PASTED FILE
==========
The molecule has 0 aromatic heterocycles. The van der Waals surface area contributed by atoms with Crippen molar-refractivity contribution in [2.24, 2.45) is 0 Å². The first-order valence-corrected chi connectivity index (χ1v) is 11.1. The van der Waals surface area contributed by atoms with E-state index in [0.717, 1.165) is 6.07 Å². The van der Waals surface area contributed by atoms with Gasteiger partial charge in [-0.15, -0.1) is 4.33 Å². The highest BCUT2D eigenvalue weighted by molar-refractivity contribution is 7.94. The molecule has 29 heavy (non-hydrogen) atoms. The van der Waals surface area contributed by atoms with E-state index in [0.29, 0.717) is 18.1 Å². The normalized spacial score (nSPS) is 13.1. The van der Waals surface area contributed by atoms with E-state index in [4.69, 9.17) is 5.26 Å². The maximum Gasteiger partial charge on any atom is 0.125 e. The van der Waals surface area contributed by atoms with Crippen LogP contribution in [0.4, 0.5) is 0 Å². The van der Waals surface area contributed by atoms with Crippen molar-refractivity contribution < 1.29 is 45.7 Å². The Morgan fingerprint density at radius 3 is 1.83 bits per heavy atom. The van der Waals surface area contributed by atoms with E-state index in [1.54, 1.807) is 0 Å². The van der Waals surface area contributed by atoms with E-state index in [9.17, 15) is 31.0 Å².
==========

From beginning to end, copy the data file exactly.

The molecule has 0 aromatic heterocycles. The van der Waals surface area contributed by atoms with Crippen molar-refractivity contribution in [2.24, 2.45) is 0 Å². The first-order valence-corrected chi connectivity index (χ1v) is 11.1. The van der Waals surface area contributed by atoms with E-state index in [0.717, 1.165) is 6.07 Å². The van der Waals surface area contributed by atoms with Gasteiger partial charge in [-0.15, -0.1) is 4.33 Å². The highest BCUT2D eigenvalue weighted by molar-refractivity contribution is 7.94. The molecule has 29 heavy (non-hydrogen) atoms. The van der Waals surface area contributed by atoms with E-state index in [0.29, 0.717) is 18.1 Å². The normalized spacial score (nSPS) is 13.1. The van der Waals surface area contributed by atoms with E-state index in [4.69, 9.17) is 5.26 Å². The maximum Gasteiger partial charge on any atom is 0.125 e. The van der Waals surface area contributed by atoms with Crippen LogP contribution in [0.4, 0.5) is 0 Å². The van der Waals surface area contributed by atoms with Crippen molar-refractivity contribution < 1.29 is 45.7 Å². The Morgan fingerprint density at radius 3 is 1.83 bits per heavy atom. The van der Waals surface area contributed by atoms with E-state index in [1.54, 1.807) is 0 Å². The van der Waals surface area contributed by atoms with E-state index in [9.17, 15) is 31.0 Å².